Everyone wants a better world. Many of us try to make that happen – some attempts are successful, others make it worse. But what would a better world look like and how would we behave in it?
Perhaps there are even more preliminary areas to explore, though, prior to trying to answer these questions. What do we even mean by ‘the world’? And can we ever know it? It could be that our world is where we look for meaning. Maitreyabandhu demonstrates this, in the latest issue of our magazine, through the thoughts and poetry of Robert Frost. Perhaps what we call the world is simply a reflection of our own egotism, our moods and elations? Probing a little deeper, he steers us between the belief in an everlasting God (meaning from outside us) and the belief in an enduring self (an ultimate meaning within) and points to a certain ‘something’ that is much more mysterious.
This ‘something’ is at play in Gus Miller’s mind, too, as he imagines the creation of a Buddhist theatre company. When certain conditions for creativity are present, he says, the ‘world’ is a flash of the collective imagination.
Vandanajyoti went solo into another world entirely when she travelled to Delhi to study Indian music in the 1980s. Through discipline, commitment and a total immersion in it, she began to understand that other world, only to realise it could never be her own.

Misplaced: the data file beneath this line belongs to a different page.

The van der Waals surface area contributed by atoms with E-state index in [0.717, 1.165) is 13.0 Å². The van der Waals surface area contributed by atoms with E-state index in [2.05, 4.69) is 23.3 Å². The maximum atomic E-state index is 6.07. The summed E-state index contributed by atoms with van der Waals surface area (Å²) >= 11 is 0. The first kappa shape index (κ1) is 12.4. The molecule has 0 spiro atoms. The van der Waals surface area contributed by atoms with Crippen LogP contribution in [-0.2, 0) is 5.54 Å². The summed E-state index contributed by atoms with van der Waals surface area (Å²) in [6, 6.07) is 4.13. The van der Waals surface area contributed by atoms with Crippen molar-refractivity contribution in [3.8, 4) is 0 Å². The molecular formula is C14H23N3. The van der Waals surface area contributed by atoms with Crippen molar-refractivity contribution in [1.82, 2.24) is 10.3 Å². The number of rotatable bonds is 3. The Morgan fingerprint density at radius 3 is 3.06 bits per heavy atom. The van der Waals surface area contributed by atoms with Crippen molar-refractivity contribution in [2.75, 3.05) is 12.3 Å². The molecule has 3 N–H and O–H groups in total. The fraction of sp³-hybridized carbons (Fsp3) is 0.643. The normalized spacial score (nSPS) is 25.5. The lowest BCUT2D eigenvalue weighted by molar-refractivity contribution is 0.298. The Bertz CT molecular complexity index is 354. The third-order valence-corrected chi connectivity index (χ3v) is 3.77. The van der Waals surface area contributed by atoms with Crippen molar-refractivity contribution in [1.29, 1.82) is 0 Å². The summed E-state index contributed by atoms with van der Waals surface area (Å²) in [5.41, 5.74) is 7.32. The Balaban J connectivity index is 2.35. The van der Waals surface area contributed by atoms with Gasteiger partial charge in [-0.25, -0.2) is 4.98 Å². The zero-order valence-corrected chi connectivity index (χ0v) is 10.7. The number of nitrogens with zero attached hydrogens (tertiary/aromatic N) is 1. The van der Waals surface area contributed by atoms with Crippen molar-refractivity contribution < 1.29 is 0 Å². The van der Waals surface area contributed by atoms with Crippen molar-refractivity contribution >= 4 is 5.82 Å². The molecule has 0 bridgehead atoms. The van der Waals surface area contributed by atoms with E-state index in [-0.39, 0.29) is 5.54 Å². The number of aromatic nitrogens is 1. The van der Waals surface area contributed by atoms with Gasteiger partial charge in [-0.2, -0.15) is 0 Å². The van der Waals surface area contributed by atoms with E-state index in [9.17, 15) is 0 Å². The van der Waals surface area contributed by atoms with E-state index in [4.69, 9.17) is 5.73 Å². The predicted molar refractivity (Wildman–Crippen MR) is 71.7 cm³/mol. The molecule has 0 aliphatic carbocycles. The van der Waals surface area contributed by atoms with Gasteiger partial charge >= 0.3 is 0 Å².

Well, Kusalasara’s world is definitely her own, as we discover through her diary of a year. But as the seasons change and her experience does too, ‘self’ and ‘world’ seem less like two different things.
The stupa at the new Vajrasana, in the photo spread, points to another sort of world altogether. The stupa is a traditional Buddhist monument in which ashes of the deceased are interred. It is therefore a symbol of transformation and of change – ultimately transcending both a fixed self and a permanent world. What, then, are we left with? Not nothing, not even a specific ‘something’, but a mystery we are not yet ready to know.
Buddhism and meditation do give us tools, though, to enter this mystery. In fact, this is the purpose of all the events that run at the London Buddhist Centre and at Vajrasana. I do hope that your imagination is caught by some of the events in this autumn’s programme, leading you into new worlds that are waiting to be explored.